If you read carefully, and do some math, you may notice that the measured weight of a solo tire, plus the 29.8-pound wheel, does not match the mounted data, there are a few extra pounds in the sums. I’ve seen this many times before, as measuring bare wheels is difficult, and generally I must hold them against my chest and subtract my body weight. The figures listed in table one are what my shop scale, a good bathroom scale, indicated, plenty accurate for weighing heavy auto parts. Emphasis should be placed on the mounted weights, as nobody drives on wheels without tires. The few pound difference between these designs is negligible on a heavy-duty truck with prodigious torque and weighing nearly 9,000 pounds.

All 295/70R18 tread designs were about 34.25” tall.

Straight edge, a rule, and a keen eye were used to record height and width.

Table One, 295/70R18 Measurements

Cooper Discoverer 295/70R18 A/T 3 S/T MAXX STT PRO
Weight (pounds) 60.2 66.4 68.8
Weight mounted (pounds) 92.0 97.4 99.8
Height unmounted 33 11/16” 33 13/16” 34”
Height mounted @60 34 4/16” 34 5/16” 34 5/16”
Tread width 9 7/16” 9 10/16” 10 3/16”
Tread depth 17/32” 18.5/32” 21/32”

Table Two, Tread Affecting MPG Test Data

Tread Matters MPG 295/70R18 A/T3 S/T MAXX STT PRO
Test GVW (pounds) 8,900 8,900 8,900
Tire PSI F/R 60/40 60/40 60/40
Date 9-28-16 9-27-16 9-29-16
Time 0832–1202 0859–1230 0837–1208
Temperatures F 54-59-72-70-76-72 52-58-67-73-75-78 58-60-56-69-79-76
Wind/Gusts 1/2-5/5-2/5-4/4-1/2 4/4-2/3-0/0-1/2-0/0 0/0-3/4-5/6-3/8-0/0
Odometer 27,241–27,459 26,950–27,168 27,503–27,721
Trip Odometer 217.6 217.7 217.5
Odo error % MM & GPS 2.24/2.34 2.17/2.29 2.28/2.39
GPS (miles) 222.7 222.7 222.7
MPH indicated 64 64 64
MPH GPS 65.0–65.5 65.0–65.5 65.0–65.5
RPM Tach/Edge Insight 1,700/1,677 1,700/1,680 1,700/1,677
Fuel used (gallons) 10.380 11.033 11.533
ECM indicated MPG 23.2 22.4 21.0
MPG calculated 21.45 20.18 19.30

The less aggressive Cooper A/T3 delivered much better mpg.

Tread Results Commentary

Choosing the Cooper S/T MAXX over the STT PRO mudder offers a 4.6% bump in fuel economy. Running the A/T3 instead of the S/T MAXX delivered a 6.3% increase. The leap from the STT PRO up to the A/T3 is 11.1%. Wow!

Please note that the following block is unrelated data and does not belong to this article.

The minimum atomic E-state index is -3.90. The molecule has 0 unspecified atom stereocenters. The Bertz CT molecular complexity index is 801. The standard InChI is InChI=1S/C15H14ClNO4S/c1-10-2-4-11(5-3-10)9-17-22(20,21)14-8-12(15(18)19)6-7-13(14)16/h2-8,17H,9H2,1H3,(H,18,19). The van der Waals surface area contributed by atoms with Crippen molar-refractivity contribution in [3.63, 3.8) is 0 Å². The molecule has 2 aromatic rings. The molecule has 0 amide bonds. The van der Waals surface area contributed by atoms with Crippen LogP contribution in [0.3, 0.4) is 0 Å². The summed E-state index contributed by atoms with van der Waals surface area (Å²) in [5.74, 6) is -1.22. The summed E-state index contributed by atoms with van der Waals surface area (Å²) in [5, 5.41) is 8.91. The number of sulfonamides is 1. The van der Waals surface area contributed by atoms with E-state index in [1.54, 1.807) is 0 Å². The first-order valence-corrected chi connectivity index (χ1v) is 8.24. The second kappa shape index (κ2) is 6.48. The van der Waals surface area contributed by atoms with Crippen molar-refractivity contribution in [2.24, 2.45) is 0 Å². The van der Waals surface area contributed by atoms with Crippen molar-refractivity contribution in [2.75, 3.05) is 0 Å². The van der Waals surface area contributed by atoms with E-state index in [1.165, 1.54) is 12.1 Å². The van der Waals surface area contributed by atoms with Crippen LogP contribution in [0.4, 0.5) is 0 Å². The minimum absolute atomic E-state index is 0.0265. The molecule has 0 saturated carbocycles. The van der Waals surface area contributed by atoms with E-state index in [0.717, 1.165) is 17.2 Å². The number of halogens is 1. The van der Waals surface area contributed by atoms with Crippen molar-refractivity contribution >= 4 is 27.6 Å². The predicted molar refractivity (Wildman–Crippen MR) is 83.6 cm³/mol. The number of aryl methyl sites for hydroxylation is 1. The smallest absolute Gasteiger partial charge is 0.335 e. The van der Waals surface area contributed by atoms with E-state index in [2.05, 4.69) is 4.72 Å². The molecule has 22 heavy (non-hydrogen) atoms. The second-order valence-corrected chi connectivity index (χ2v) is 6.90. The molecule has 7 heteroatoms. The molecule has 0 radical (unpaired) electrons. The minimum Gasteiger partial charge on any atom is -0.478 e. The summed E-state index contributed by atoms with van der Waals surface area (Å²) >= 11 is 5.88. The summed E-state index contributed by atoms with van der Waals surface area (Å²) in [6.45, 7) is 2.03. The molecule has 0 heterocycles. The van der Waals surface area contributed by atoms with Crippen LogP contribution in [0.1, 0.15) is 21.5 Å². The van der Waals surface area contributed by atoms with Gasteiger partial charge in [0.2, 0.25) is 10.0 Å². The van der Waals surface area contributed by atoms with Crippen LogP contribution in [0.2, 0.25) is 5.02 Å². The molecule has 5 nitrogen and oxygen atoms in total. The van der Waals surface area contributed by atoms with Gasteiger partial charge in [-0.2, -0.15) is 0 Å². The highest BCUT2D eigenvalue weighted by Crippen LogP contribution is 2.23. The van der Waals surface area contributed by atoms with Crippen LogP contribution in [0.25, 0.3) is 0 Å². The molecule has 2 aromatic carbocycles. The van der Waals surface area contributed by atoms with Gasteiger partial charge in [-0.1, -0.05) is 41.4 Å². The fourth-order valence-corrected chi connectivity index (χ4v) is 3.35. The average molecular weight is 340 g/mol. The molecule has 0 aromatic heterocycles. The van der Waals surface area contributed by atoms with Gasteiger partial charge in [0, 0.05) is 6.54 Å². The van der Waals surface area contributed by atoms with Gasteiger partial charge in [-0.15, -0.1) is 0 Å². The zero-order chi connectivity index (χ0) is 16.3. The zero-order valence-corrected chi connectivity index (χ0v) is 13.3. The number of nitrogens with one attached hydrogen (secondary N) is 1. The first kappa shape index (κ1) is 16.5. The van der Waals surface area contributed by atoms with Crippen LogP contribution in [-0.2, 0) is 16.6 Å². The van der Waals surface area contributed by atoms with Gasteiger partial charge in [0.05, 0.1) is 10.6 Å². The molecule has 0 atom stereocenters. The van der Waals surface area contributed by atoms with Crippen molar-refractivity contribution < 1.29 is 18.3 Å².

It’s impressive that a modified, heavy-duty, 4WD pickup with prodigious capabilities, weighing 8,900 pounds empty, with 34” x 12” tires mounted, can still reach or exceed 20 mpg during highway travel. Obviously most driving involves at least a few and stops and starts, but these repeatable tests demonstrate what is possible if speed and idling are minimized. If I picked the Discoverer A/T3, it appears that long distance highway runs, even with a couple pit stops, could top 20 mpg.

If one needs the extra grip offered by the STT PRO or S/T MAXX, choosing the A/T3 all-terrain might not be an acceptable tradeoff. Yet, if one is so inclined and has the space, these numbers seem to reinforce the practice of having two sets of tires and wheels. Whether they are all-terrains and mudders for your truck, or highway and winter rubber for your car, strong arguments can be made about picking the right tool for the job. We don’t wear flip-flops to go mountain climbing, and our clodhoppers are out of place in a gymnasium.

Off-highway traction is great with a mudder, but you will pay at the pump.

Does Width Matter?

The initial primary platform for measuring how tread width affects mpg was my modified, heavy, and low-geared ‘06 V8 4Runner, because I already had one of two desirable sizes. One might think the results would be relevant for most light-truck platforms. The conditions and procedures were the same as those for the different tread patterns.